Maui Regions | Go Hawaii


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Maui Regions

As the second largest of the Hawaiian Islands, Maui encompasses a striking spectrum of landscapes and experiences. This is a land of remarkable contrasts: lush rainforests and moon-like mountaintops. Glittering beach resorts and rustic Upcountry cowboy ranches. Five-star restaurants and roadside farm stands along the Hāna Highway. Maui is divided into five distinct regions, each showcasing a unique and unforgettable side of the Magic Isle.

Regions of Maui

Visit Wailuku and explore the charming wooden storefronts around Market Street, showcasing dozens of family businesses, many of which have been in continuous operation for generations.
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Iao Valley State Park
This peaceful 4,000-acre, 10-mile long park is home to one of Maui's most recognizable landmarks, the 1,200-foot ʻĪao Needle.
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Along Maui's rugged eastern coastline is the peaceful town of Hāna, nestled in a remote and beautiful corner of the island.
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Honolua Bay
Honolua Bay on Maui's northwest shore is a favorite spot for experienced surfers.
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Once known as Lele, which means “relentless sun” in Hawaiian, Lahaina is a historic town that has been transformed into a Maui hotspot with dozens of art galleries and a variety of unique shops and restaurants.
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Kapalua, loosely translated to “arms embracing the sea,” is one of Maui’s premier resort areas located at the foot of the verdant Mauna Mauna Kahālāwai, or West Maui mountains.
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Kaanapali Beach
With three miles of white sand and crystal clear water, it’s no wonder why Kāʻanapali Beach was once named America’s Best Beach.
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Just four miles into your drive to Hāna from Kahului, you'll discover the historic town of Pāʻia on Maui's north coast.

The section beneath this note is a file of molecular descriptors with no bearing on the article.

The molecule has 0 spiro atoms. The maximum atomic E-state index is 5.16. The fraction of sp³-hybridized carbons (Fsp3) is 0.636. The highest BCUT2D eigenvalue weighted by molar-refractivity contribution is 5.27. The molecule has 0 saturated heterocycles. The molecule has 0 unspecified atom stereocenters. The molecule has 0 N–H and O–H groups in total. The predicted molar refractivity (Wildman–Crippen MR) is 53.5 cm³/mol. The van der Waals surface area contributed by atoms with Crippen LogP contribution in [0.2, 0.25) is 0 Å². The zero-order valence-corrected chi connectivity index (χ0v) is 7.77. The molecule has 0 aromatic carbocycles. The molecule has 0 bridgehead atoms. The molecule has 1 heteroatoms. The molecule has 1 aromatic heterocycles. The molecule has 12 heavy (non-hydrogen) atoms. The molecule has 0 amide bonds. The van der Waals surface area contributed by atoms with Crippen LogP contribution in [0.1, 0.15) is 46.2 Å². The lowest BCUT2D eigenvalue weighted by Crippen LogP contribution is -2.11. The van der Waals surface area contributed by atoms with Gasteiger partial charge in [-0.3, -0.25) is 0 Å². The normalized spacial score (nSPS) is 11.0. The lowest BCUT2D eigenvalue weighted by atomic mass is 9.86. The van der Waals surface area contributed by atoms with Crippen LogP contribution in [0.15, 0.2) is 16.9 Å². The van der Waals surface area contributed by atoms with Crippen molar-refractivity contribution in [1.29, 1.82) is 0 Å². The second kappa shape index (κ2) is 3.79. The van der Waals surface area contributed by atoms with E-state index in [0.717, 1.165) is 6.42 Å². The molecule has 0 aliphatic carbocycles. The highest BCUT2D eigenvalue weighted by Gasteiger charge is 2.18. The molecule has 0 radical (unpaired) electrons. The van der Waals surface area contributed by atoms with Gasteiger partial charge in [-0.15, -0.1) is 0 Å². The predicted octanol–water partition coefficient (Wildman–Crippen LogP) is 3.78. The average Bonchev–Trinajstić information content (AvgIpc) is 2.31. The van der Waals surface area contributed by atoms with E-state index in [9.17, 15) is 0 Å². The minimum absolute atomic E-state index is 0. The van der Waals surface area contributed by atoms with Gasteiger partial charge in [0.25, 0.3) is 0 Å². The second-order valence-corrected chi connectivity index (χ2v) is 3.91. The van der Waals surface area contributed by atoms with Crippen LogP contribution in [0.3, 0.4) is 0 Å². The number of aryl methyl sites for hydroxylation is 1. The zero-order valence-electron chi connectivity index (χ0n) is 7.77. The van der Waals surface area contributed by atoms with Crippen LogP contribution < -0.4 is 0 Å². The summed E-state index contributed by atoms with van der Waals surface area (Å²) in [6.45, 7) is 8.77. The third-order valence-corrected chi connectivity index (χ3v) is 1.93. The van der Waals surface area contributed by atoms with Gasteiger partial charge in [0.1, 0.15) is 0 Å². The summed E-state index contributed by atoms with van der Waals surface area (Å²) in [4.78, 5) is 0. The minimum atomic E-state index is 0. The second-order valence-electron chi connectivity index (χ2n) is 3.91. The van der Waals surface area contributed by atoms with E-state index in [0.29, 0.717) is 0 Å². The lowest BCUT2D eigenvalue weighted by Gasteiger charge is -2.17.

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Haleakala National Park
Towering over the island of Maui and visible from just about any point, Haleakalā Crater is a force of nature in every sense.
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In the heart of Upcountry Maui, Kula is a quaint, rustic area on the slopes of Haleakalā.
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Located on the mid-slopes of Maui’s Haleakalā volcano, Makawao has one foot in its plantation past and another in its thriving arts community.
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Kīhei is beach-combing territory on Maui’s southwest shore, the sunniest, driest end of the island.
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Makena Beach State Park
Maui's southwestern shores are home to many extraordinary beaches, including Mākena Beach, also known as "Big Beach" and considered one of the island's best.
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Molokini is a small, crescent moon-shaped islet that is a State Marine Life and Bird Conservation District.
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Known for its five beautiful, crescent-shaped beaches and stellar golf courses, Wailea is a luxurious resort community in South Maui that spans 1,500 acres of land with staggering ocean views.
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Central Maui
Iao Valley State Park in Central Maui
Kahului is home to the island’s main airport and interesting attractions. Head to Wailuku for mom-and-pop shops and eateries along the way to the ʻĪao Valley State Park.
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East Maui
Waterfall off the Hana Highway in East Maui
Visitors who brave the Hāna Highway’s signature hairpin turns and narrow bridges are rewarded with out-of-this-world views of lush rainforests, gorgeous waterfalls and exotic beaches.
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South Maui
Wailea in South Maui
Escape to the tropical beaches of Kīhei, Mākena and Wailea; relax and unwind at a world-class resort or tee off at one of the 13 world-renowned golf courses.
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West Maui
Honoapiilani Highway in West Maui
One of Maui’s most famous stretches of coastline, Kāʻanapali Beach offers three miles of paradise where ocean adventures and total relaxation await.
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Upcountry Maui
Child feeding goats in Upcountry Maui
Watch the sunrise from the peak of Haleakalā, see ancient Hawaiʻi’s desert landscapes and discover unique, locally grown food.
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Driving Times from Kahului Airport (OGG)

Haleakalā: 2 hours
Hāna: 2 hours, 45 minutes (but expect longer with scenic stops along the way)
ʻĪao Valley: 30 minutes
Kāʻanapali: 50 minutes
Kapalua: 1 hour
Kīhei: 30 minutes
Wailea: 40 minutes
Wailuku: 15 minutes

View the Digital Hawaiian Islands Official Visitors’ Guide

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